Coffee and doughnuts might be a standard pairing, but what about chai and doughnuts? 

A logical combination of two yummy, satisfying treats, wouldn’t you agree?

That's what we thought too. Which means ... on to chai doughnuts!


First things first, brew a strong cup of chai in hot water. Brew it strong; you’re going to need around 1/3 cup cooled for the recipe, so feel free to sip the rest while you’re gathering ingredients. No milk! Just tea and water for now.

“Chai” translates to “tea” in many parts of the world (most notably India), but what most Americans think of when discussing chai is actually masala chai. "Masala" means spices, and this drink typically involves black tea and warming spices like cardamom, ginger, and nutmeg. (For more on chai, read this article.)

There's no set recipe for the spices contained in this heady drink, but coriander sometimes seems to take a lead role. A perfect opportunity to taste some tea and “go with my gut.”


The spice combination to make my version isn't too too fussy: cinnamon, ginger, cardamom, cloves, and coriander. There are some that call for white pepper and nutmeg, but I didn't find them necessary. No need to pull EVERY jar out of the pantry.


What’s coriander? Also known as cilantro, we generally refer to the seed as coriander and the leaves as cilantro. In the UK, they just call the whole thing coriander. As long as we can all keep it straight, we’re good. It has a fragrant flavor that’s a cross between a citrusy lemon and spicy nutmeg, and it really adds a pleasant extra something to the end note of the spice combo.


Preheat the oven to 375°F. Get out your large doughnut pan and give the wells a spritz with cooking spray or swipe with butter, whichever you choose.


In a medium bowl, add 1 cup (120g) flour, 1/2 cup (106g) brown sugar, 1 teaspoon baking powder, 1/2 teaspoon cinnamon, 1/2 teaspoon ginger, 1/2 teaspoon cardamom, 1/4 teaspoon cloves, 1/4 teaspoon coriander, and 1/4 teaspoon salt in little piles so you don’t lose track. It's kind of a laundry list of ingredients, so it’s good to take precautions.

I had already measured out my spices in the cup for the above shot, so I just dumped them in this time around. It's not necessary to dirty the extra dish.

Don’t have coriander and don’t plan on ever purchasing it? No sweat. Just up the cardamom to 3/4 teaspoon.


Whisk it all together so it’s fully combined. No one wants a sneeze-inducing mouthful of clove or to accidentally do the cinnamon challenge. It’s a step well worth doing. Set the dry ingredients aside for now.


In your mixing bowl, add 1/4 cup (57g) of the cooled chai, 2 tablespoons (25g) vegetable oil, 2 tablespoons (28g) vanilla bean paste, and 1 egg.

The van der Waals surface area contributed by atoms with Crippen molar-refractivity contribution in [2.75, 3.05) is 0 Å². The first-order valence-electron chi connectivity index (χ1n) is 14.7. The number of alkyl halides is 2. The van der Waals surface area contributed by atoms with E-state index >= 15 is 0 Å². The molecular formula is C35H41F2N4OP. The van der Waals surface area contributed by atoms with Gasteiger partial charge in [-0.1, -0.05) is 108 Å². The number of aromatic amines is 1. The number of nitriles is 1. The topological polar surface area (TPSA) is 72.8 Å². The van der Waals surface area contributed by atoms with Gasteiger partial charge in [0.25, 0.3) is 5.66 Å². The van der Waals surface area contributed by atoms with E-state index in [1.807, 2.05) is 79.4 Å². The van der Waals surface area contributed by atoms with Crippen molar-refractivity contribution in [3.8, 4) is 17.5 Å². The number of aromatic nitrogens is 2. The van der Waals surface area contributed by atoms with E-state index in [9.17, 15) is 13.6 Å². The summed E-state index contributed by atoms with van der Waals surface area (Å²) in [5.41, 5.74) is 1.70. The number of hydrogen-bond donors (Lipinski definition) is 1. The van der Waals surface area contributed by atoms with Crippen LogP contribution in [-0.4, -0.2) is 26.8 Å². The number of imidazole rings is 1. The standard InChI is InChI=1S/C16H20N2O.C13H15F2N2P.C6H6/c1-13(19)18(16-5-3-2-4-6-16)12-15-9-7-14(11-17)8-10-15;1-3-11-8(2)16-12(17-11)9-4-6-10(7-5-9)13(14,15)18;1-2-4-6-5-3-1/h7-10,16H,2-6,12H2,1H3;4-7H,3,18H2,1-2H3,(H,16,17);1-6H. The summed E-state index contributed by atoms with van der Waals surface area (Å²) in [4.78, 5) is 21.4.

Mix together until combined. It’ll separate a bit once you stop; that’s ok.


Turn the mixer on low and slow, and gradually add in the dry ingredients. Once it’s all combined, stop and scrape the bowl before briefly mixing again, just to make sure it’s all fully combined.


Using a pastry bag, spoon, or my favorite, the liquid measuring cup, fill each doughnut well 2/3 full.


Pop the doughnuts in the preheated oven and bake for 10 to 12 minutes. When they’re done, they’ll spring back when touched lightly.


Remove them from the oven. Allow them to rest in the pan for a few minutes before you remove them from the pan and onto a cooling rack. I find that a light smack on the rack when the pan is inverted usually does the trick to get them to come out smoothly.


While the doughnuts cool, make the chai glaze. Mix together 1 cup (113g) of confectioners’ sugar and 1 to 2 tablespoons of the remaining cooled chai. You want to add enough that it makes a thick, but fluid glaze.

Pour the glaze into a shallow, flat-bottomed dish. Something that will fit a whole doughnut, but you can pull it back out easily.


Dip the top of the doughnuts into the glaze and then place them back onto the rack to dry. The glaze is going to spread and drizzle down a bit; artsy AND delicious.


You certainly can (and should!) enjoy these Vanilla Chai Doughnuts while the glaze is ooey gooey.  Just let them dry if you plan on packing them up and sharing. 

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About Gwen Adams

Gwen Adams grew up in northern New Hampshire, on top of a mountain, surrounded by nature and not much else. It was there that she was given unlimited freedom to learn to bake, which started as just messing up the kitchen at first! After a while, her family and friends were being offered (force-fed) ...
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